Corrections or additions?
This review by Simon Saltzman was prepared for the December 13,
2000 edition of
U.S. 1 Newspaper. All rights reserved.
Is There Drama in Math? The Play Is Proof
The world of mathematics and science has found a
host on Broadway. Witness this year’s success of "Copenhagen"
and "Proof." Now it’s husband and wife composing team Joshua
Rosenblum and Joanne Sydney Lessner’s turn to get on tract with their
mathematics-intoxicated musical, "Fermat’s Last Tango." It
has just opened Off-Broadway at the York Theater.
Having just seen the musical that is based on the true story of Andrew
John Wiles, the Princeton mathematician and professor who proved
Last Theorem, be assured that it is more humorous and light-hearted
than you would imagine a musical about math could be.
"We actually had titled our show, `Proof,’ before we even heard
of the Manhattan Theater Club’s `Proof’" (reviewed in this issue,
page 30), says Rosenblum, who wrote the show’s music and
"The we came up with a better title," adds his wife Lessner,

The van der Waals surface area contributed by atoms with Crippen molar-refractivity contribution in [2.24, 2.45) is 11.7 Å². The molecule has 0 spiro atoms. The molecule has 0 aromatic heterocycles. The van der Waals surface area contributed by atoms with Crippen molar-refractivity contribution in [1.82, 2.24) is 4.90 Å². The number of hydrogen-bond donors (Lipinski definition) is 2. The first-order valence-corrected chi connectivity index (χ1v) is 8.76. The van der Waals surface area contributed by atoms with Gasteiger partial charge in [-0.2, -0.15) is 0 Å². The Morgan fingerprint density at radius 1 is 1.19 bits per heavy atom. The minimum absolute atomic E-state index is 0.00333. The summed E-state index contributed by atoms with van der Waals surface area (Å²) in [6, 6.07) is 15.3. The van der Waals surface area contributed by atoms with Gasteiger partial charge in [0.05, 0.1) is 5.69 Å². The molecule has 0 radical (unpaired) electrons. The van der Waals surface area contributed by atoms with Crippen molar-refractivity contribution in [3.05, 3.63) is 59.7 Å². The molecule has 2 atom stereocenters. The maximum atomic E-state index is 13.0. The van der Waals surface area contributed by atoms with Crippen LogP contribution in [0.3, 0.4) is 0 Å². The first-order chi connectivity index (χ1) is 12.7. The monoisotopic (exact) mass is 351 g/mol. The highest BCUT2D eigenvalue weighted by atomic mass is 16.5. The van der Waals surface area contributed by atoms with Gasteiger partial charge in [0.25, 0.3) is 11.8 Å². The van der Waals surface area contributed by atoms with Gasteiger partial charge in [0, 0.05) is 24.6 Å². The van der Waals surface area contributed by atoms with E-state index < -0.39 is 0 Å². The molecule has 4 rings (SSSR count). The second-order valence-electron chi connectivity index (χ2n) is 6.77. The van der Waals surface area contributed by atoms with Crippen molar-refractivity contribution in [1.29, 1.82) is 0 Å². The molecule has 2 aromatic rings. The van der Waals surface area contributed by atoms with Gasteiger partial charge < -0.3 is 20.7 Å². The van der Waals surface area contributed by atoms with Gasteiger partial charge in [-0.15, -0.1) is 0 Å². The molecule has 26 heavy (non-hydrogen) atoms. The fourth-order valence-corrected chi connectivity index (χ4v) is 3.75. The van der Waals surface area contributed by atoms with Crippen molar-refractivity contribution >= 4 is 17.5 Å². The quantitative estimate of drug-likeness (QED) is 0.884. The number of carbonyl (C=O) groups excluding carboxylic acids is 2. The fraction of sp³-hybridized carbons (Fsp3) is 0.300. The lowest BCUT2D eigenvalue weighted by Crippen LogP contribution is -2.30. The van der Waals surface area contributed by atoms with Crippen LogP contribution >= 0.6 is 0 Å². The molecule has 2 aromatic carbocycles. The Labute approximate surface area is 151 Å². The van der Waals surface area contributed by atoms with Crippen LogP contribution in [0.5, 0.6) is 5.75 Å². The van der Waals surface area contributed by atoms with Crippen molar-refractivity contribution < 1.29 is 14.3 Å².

author of the book and lyrics.
Before the performance, I sat with Rosenblum and Lessner at the
to talk about their quest to bring a sung-through musical structure
to an arcane story. The two met at Yale, where they both graduated
summa cum laude. Their stage show was largely inspired by two books
about Wiles’ quest, "Fermat’s Last Theorem" by Amir D. Aczel,
and Simon Singh’s "Fermat’s Enigma."
"I had known about the theorem and remembered the news coverage
of Wiles’ breakthrough in 1993," says Rosenblum, "but it was
after I read a book review of `Fermat’s Last Theorem’ by Amir Aczel,
which made it seem like such a wonderful adventure story, that I
wanted to set it to music." Rosenblum, and Lessner previously
collaborated on their first musical, "Arabian Nights."
Rosenblum knew there was some way to tell this story
as a musical — but wasn’t sure how. He was sure he would get the
answer from his wife. "Yes, I saw it immediately," she
"It was one of those moments when the hair stands up on the back
of your neck. It had all the major elements — the quest, a major
conflict, a life-long struggle."
"After reading the book, it opened my eyes to what math really
is, more than just numbers," adds Lessner. She says she realized
that if the story appealed to her, it would have even wider appeal
among the math savvy public. "Fermat’s Last Tango" can even
appeal to the hopelessly innumerate theatergoer.
"The historical sweep of this story is amazing," says Lessner.